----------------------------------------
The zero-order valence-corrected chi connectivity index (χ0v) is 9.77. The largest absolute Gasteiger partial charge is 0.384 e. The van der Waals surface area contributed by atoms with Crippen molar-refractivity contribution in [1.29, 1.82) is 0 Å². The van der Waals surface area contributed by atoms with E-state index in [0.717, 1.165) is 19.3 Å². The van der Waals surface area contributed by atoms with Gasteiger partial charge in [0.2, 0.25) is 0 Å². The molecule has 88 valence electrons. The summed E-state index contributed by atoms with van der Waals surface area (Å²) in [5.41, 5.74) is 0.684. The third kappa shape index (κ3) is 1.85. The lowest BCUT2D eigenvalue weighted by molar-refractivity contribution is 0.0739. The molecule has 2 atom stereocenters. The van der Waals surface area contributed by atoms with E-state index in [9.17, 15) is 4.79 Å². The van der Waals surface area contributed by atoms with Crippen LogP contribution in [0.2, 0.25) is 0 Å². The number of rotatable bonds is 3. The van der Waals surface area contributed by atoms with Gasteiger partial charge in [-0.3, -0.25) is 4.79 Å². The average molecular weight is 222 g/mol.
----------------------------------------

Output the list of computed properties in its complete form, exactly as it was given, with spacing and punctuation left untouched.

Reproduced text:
The zero-order valence-corrected chi connectivity index (χ0v) is 9.77. The largest absolute Gasteiger partial charge is 0.384 e. The van der Waals surface area contributed by atoms with Crippen molar-refractivity contribution in [1.29, 1.82) is 0 Å². The van der Waals surface area contributed by atoms with E-state index in [0.717, 1.165) is 19.3 Å². The van der Waals surface area contributed by atoms with Gasteiger partial charge in [0.2, 0.25) is 0 Å². The molecule has 88 valence electrons. The summed E-state index contributed by atoms with van der Waals surface area (Å²) in [5.41, 5.74) is 0.684. The third kappa shape index (κ3) is 1.85. The lowest BCUT2D eigenvalue weighted by molar-refractivity contribution is 0.0739. The molecule has 2 atom stereocenters. The van der Waals surface area contributed by atoms with E-state index in [9.17, 15) is 4.79 Å². The van der Waals surface area contributed by atoms with Crippen LogP contribution in [0.2, 0.25) is 0 Å². The number of rotatable bonds is 3. The van der Waals surface area contributed by atoms with Gasteiger partial charge in [-0.3, -0.25) is 4.79 Å². The average molecular weight is 222 g/mol.